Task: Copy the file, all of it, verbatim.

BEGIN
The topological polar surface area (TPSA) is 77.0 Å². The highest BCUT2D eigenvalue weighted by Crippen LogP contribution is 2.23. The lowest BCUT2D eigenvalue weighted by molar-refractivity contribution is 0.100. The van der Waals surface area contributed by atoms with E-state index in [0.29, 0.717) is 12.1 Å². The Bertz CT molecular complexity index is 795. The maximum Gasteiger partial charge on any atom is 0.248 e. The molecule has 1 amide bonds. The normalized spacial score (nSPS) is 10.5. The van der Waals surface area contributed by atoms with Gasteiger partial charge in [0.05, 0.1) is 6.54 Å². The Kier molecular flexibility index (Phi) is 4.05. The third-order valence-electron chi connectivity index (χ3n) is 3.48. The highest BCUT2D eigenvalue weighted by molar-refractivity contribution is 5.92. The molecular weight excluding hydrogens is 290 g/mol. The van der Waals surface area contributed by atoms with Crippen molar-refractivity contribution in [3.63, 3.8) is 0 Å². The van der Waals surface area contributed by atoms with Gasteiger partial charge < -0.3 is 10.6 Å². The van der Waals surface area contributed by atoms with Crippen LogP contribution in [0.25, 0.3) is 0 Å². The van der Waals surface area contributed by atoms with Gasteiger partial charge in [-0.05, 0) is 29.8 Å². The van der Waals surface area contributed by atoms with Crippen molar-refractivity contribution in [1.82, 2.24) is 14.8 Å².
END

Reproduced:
The topological polar surface area (TPSA) is 77.0 Å². The highest BCUT2D eigenvalue weighted by Crippen LogP contribution is 2.23. The lowest BCUT2D eigenvalue weighted by molar-refractivity contribution is 0.100. The van der Waals surface area contributed by atoms with E-state index in [0.29, 0.717) is 12.1 Å². The Bertz CT molecular complexity index is 795. The maximum Gasteiger partial charge on any atom is 0.248 e. The molecule has 1 amide bonds. The normalized spacial score (nSPS) is 10.5. The van der Waals surface area contributed by atoms with Gasteiger partial charge in [0.05, 0.1) is 6.54 Å². The Kier molecular flexibility index (Phi) is 4.05. The third-order valence-electron chi connectivity index (χ3n) is 3.48. The highest BCUT2D eigenvalue weighted by molar-refractivity contribution is 5.92. The molecular weight excluding hydrogens is 290 g/mol. The van der Waals surface area contributed by atoms with Crippen molar-refractivity contribution in [3.63, 3.8) is 0 Å². The van der Waals surface area contributed by atoms with Gasteiger partial charge < -0.3 is 10.6 Å². The van der Waals surface area contributed by atoms with Crippen LogP contribution in [0.25, 0.3) is 0 Å². The van der Waals surface area contributed by atoms with Gasteiger partial charge in [-0.05, 0) is 29.8 Å². The van der Waals surface area contributed by atoms with Crippen molar-refractivity contribution in [1.82, 2.24) is 14.8 Å².